During 3D printing the drug becomes entrapped in between the polymer crosslinked network. When the printlets are placed in water, they swell as the network loosens. When this happens, the drug molecules are released in a controlled manner. Depending on multiple factors including how tight the polymer networks are, the drug release can be modified, in this research since the hydrogels retain the water added prior to printing, this acts as a pre-swelling agent that increases the drug release rate.
Drug dissolution profiles from the hydrogel printlets. The drug released was determined in a dynamic dissolution system to mimic the conditions in the gastrointestinal tract; the red line shows the pH values of the media.
The Potential of SLA 3DP in the Pharmaceutical area
SLA can become a new method for fabricating drug-loaded hydrogels with tunable mechanical and physical properties and drug release profiles. SLA avoids the risk of thermal degradation and additionally offers a way to fabricate highly complex structures with a great resolution, which can be useful to modify the way in which the drug is released.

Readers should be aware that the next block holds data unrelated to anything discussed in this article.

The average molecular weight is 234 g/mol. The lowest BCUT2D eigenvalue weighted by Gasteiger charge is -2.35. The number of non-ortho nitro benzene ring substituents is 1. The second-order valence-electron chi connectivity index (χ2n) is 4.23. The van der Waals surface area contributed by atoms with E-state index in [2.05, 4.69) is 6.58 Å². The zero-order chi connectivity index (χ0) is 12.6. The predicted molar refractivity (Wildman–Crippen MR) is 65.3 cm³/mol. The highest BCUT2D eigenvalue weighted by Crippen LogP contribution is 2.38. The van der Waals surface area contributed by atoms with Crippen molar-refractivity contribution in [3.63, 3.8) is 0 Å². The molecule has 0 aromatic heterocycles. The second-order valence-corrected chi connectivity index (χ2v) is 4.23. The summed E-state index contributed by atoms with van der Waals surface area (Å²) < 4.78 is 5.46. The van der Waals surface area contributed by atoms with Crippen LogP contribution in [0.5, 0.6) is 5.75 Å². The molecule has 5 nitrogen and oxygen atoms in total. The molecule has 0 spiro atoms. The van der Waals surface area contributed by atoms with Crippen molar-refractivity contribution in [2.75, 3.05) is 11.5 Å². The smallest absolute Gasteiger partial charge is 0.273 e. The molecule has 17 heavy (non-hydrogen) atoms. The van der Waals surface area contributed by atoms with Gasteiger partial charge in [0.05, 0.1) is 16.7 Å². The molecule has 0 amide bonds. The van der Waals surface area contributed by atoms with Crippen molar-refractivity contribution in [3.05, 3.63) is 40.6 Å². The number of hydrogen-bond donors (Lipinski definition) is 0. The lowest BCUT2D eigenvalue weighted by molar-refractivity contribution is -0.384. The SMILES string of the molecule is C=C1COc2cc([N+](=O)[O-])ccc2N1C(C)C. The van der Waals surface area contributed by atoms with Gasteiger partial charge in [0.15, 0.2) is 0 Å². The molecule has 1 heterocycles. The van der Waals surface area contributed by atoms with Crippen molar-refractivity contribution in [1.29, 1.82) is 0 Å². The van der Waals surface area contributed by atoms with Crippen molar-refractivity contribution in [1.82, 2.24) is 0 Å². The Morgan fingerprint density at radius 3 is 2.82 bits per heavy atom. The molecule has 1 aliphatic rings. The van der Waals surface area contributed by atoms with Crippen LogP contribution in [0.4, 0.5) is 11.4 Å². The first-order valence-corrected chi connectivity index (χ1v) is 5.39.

It’s been described as a ‘wonder material’ and there’s good reason too. Graphene is set the change the future of numerous industries across the world. Deriving from graphite – commonly found in pencils, Graphene is the world’s first 2D material. So, what actually is it? Why is it getting everyone excited? And furthermore, what’s its potential economic impact?
The Discovery of Graphene
Graphene has been talked about for many years. There have been countless experiments that have tried but failed to extract it from graphite.